“Ulro” is a term used in the poetic mythology of William Blake to designate the lowest of the four states of existence: the extremity of selfhood and rationalism. Miosz, whose interest in the English Romantic writer springs from his work in a Warsaw library during the Nazi occupation of Poland, when he came across him for the first time, defines Ulro as “that realm of spiritual pain such as is borne and must be borne by the crippled man.” Miosz also likens Ulro to the state of the “disinherited mind” mentioned by Germanist Erich Heller, in whose book of the same name the problem of the cold, lifeless, and value-indifferent laws of science, contrasted with man’s inner need for meaning and spiritual wholeness, is shown as the essence of the Romantic Weltschmerz of the nineteenth century. The mechanistic worldview of the Deistic scientists of the Enlightenment proved a strong enough challenge to European man’s traditional, meaning-fraught, theocentric worldview as to give the heretofore balanced human psyche a jolt from which it has never fully recovered. The claims of empirical knowledge have pinned man into a corner, forcing him to make a choice between that which can be “proved” scientifically and that which can be accepted only on the basis of faith.
Miosz states in The Land of Ulro that the dehumanizing tendencies of the rationalistic mind-set have been “gaining ground, gathering force” since the age of the Enlightenment, and he singles out Nobel Prize winner Jacques Monod as the extreme case of the scientific mind, which rejects any proposition that cannot be verified empirically. Miosz, following Blake, sees such an ideology as catastrophic to European culture, which was born and has been nurtured in the faith of a metaphysical meaning for life and the world’s existence without which no faith, ethical code, or premise for human dignity can exist.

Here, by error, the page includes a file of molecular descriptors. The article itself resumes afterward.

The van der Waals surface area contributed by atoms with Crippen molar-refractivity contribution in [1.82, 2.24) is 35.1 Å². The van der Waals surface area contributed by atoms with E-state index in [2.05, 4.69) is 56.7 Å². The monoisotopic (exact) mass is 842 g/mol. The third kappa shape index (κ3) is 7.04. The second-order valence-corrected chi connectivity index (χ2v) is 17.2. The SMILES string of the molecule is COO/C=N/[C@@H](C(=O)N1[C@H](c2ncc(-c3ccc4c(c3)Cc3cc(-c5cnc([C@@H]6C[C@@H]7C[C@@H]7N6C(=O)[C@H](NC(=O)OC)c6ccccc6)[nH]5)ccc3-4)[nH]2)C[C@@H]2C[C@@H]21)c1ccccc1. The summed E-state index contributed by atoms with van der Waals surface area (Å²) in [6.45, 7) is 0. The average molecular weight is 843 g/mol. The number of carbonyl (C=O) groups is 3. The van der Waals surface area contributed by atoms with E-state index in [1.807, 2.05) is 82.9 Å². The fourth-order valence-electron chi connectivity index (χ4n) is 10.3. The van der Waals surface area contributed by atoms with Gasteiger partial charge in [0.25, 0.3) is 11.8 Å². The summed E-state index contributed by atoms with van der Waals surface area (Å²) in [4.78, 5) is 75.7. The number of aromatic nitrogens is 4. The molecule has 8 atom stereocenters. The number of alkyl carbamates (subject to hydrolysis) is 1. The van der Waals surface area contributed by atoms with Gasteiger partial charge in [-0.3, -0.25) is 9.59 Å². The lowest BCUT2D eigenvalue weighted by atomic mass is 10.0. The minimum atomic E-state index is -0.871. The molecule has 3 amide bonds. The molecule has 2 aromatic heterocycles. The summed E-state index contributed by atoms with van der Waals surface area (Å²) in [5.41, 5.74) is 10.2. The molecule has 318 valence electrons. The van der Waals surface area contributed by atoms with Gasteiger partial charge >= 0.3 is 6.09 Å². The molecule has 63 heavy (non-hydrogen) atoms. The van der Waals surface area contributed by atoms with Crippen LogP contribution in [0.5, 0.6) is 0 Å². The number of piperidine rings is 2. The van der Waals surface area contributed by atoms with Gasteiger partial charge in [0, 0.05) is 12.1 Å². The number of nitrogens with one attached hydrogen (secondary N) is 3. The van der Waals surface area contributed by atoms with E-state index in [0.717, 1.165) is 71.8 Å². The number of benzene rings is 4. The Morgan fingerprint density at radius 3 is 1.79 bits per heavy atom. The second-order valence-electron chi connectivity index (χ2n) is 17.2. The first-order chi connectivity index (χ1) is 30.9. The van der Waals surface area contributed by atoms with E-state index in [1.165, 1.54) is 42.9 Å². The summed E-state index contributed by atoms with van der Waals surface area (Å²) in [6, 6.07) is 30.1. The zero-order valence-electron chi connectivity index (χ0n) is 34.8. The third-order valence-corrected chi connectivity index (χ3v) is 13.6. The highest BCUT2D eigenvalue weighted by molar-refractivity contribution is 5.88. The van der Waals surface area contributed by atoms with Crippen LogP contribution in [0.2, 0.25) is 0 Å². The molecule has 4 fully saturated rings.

Blake has a central role to play in the system of thought presented by Miosz in The Land of Ulro because it was this Romantic who, like Emanuel Swedenborg before him, recognized the decadent tendencies of eighteenth century rationalism and warred passionately against it. As he wrote in book 2 of Milton: A Poem (1804-1808):
I come in Self-annihilation & the grandeur ofInspiration, To cast off Rational Demonstrationby Faith in the Saviour, To cast off the rotten ragsof Memory by Inspiration, To cast off Bacon, Locke &Newton from Albion’s covering; To take off his filthygarments & clothe him with Imagination...
Explicating Blake’s work in the manner of Northrop Frye’s Fearful Symmetry: A Study of William Blake (1947), Miosz explains that once man is plucked out of the center of the universe, once his planet becomes but a speck of dust in a whirling cosmos governed by chance and amoral biological selection, man’s acquiescence to the “truth” of his situation breeds cynicism, indifference, and selfishness; all of these signify a shrinking of his cultural and spiritual horizons, which in turn signifies his own bestialization. Miosz remarks, “Man can be a computer—to adopt our modern vocabulary—and atomize the world only at the expense of his own humanity.”
Once the focus of Miosz’s “mosaic” becomes apparent to the reader, once he understands that Miosz himself is, in a certain sense, carrying the Blakean torch into Monod’s “abyss of darkness,” which yawns before late twentieth...
(The entire section is 1508 words.)